4 Key Open Innovation Challenges to Overcome

4 Key Open Innovation Challenges to Overcome

By Jessica Day

In late 2012, Forrester Research published the results of a survey about IT organization and governance when it came to the subject of innovation. Among many findings, the report outlined a few challenges that companies sometimes face when striving to institute a culture of change. Although the survey details many trials (as well as a great deal of other information), four of the challenges listed seemed both incredibly common, but also possible to overcome.

  1. Fear of Failure

    This particular challenge is elucidated in the book The Innovator’s Dilemma in which author Christensen spends a great deal of time treating the subject of the dollar-hungry business, which is impatient for more revenue and cannot spend time on innovation without a return. At the same time, a business that does not grow and evolve will eventually die, so investing in some sort of growth program is imperative.

    Some successful organizations overcome this particular hurtle by measuring the success of innovation programs by the number of ideas submitted (or implemented) as the crucial metrics, not just the return on the initial investment from those ideas (although that’s important, too). The true worth, of course, is not just in the pay-out, but making room for innovation as a value within the workplace.

  2. Lack of Incentives

    Most open innovation platforms today seek to find some way to keep members returning to the platform and engaging by rewarding that behavior. Gamifying through badges and monetary reward, of course, are only just beginning. Many businesses offer creative rewards that also reflect a lively and vibrant office culture. Examples of creative rewards include, taking the boss’s car for a day or offering a reserved parking space or the ability to pick the office holiday party venue. This list contains more than 50 non-monetary potential rewards for participating within an open innovation program.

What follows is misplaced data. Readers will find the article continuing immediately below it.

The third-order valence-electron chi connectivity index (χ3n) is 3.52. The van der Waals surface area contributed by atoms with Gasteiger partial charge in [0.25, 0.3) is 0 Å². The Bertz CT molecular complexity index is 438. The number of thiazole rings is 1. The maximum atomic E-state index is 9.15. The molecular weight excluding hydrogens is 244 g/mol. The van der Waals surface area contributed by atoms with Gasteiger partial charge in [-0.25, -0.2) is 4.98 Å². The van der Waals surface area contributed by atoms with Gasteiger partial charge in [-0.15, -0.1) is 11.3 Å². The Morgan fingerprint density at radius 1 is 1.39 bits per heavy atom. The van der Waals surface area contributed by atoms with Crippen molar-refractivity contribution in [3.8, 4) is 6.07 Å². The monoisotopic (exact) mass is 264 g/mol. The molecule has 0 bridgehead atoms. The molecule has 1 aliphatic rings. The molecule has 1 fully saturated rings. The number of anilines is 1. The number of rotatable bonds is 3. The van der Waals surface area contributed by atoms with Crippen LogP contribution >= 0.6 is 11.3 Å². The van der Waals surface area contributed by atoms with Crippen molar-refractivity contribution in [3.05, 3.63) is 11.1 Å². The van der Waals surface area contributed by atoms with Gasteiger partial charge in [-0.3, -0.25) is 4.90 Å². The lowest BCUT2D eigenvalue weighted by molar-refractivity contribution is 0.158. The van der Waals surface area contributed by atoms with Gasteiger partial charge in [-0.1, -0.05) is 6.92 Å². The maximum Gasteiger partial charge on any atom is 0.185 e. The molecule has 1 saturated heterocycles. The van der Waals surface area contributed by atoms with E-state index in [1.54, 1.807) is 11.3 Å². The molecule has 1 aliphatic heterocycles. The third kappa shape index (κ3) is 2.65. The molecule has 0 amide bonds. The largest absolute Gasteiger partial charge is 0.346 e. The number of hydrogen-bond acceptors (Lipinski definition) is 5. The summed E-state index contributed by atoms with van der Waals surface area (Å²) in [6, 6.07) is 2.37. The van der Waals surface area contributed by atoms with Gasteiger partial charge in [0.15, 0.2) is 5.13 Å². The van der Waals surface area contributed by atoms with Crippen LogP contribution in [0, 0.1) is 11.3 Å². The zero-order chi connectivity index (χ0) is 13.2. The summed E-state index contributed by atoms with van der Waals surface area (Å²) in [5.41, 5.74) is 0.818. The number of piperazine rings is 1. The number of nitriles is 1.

3. Lack of Creative Resources

    Some companies believe that their employees aren’t cut out for creative thinking (maybe they’re an accounting firm or they’re a restaurant that doesn’t have employees interfacing on their computers every day). This cultural belief is antithetical to the principles of open innovation.  Scholar Henry Chesbrough postulated that there are no barriers to collaboration, communication, innovation, or ideation and that people should not be hemmed in by job description. Surprising ideas have been gleaned from unlikely places with the help of crowdsourcing simply by making the platform available. Consider AllState’s lawyer who submitted the next great idea for their mobile app.

  4. No Structure or Procedure

    It is often true that a company that does not define the process for engaging, moderating, collecting, assessing, vetting, promoting, project managing, prototyping, implementing, producing, and marketing new ideas will often fail. However, once a company begins defining its goals and establishing key innovators, the process begins to reveal itself. Still, for individuals that want an example, the 2013 winners of the Open Innovation Award (Yale) outlined a highly successful, yet straightforward process in their winning moderation strategy.

If you’d like to know more about open innovation and the best practices that define a successful culture within an organization, feel free to join IdeaScale guests Chip Gliedman from Forrester Research and the Yale Innovation Team as they discuss their open innovation program and thoughts on best practices in a complimentary webinar on January 24th. Register today.


Image Used By Permission From: www.pixabay.com

Never miss an insight

Get insights delivered right to your inbox

More of Our Insights & Work

Never miss an insight

Get insights delivered right to your inbox

You have successfully subscribed to our newsletter.

Too many subscribe attempts for this email address.